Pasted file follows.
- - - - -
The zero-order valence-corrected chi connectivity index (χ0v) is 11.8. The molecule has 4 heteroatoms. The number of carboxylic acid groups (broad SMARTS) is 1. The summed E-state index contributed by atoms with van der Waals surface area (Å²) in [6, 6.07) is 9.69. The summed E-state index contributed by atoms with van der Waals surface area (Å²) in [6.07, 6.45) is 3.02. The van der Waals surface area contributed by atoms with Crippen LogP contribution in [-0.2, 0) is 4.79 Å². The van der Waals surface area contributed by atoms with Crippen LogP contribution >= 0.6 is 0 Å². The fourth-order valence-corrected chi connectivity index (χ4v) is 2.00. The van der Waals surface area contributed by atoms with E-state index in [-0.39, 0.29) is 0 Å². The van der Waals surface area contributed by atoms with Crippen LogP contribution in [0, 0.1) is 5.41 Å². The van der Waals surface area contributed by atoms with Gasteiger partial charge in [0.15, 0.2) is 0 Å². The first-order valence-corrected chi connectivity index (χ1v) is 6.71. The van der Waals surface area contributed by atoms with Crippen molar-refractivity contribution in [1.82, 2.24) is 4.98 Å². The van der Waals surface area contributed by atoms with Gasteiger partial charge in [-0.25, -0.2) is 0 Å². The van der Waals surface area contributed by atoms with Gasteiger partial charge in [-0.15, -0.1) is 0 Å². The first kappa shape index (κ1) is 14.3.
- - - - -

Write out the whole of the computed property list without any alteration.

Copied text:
The zero-order valence-corrected chi connectivity index (χ0v) is 11.8. The molecule has 4 heteroatoms. The number of carboxylic acid groups (broad SMARTS) is 1. The summed E-state index contributed by atoms with van der Waals surface area (Å²) in [6, 6.07) is 9.69. The summed E-state index contributed by atoms with van der Waals surface area (Å²) in [6.07, 6.45) is 3.02. The van der Waals surface area contributed by atoms with Crippen LogP contribution in [-0.2, 0) is 4.79 Å². The van der Waals surface area contributed by atoms with Crippen LogP contribution >= 0.6 is 0 Å². The fourth-order valence-corrected chi connectivity index (χ4v) is 2.00. The van der Waals surface area contributed by atoms with E-state index in [-0.39, 0.29) is 0 Å². The van der Waals surface area contributed by atoms with Crippen LogP contribution in [0, 0.1) is 5.41 Å². The van der Waals surface area contributed by atoms with Gasteiger partial charge in [0.15, 0.2) is 0 Å². The first-order valence-corrected chi connectivity index (χ1v) is 6.71. The van der Waals surface area contributed by atoms with Crippen molar-refractivity contribution in [1.82, 2.24) is 4.98 Å². The van der Waals surface area contributed by atoms with Gasteiger partial charge in [-0.25, -0.2) is 0 Å². The van der Waals surface area contributed by atoms with Gasteiger partial charge in [-0.15, -0.1) is 0 Å². The first kappa shape index (κ1) is 14.3.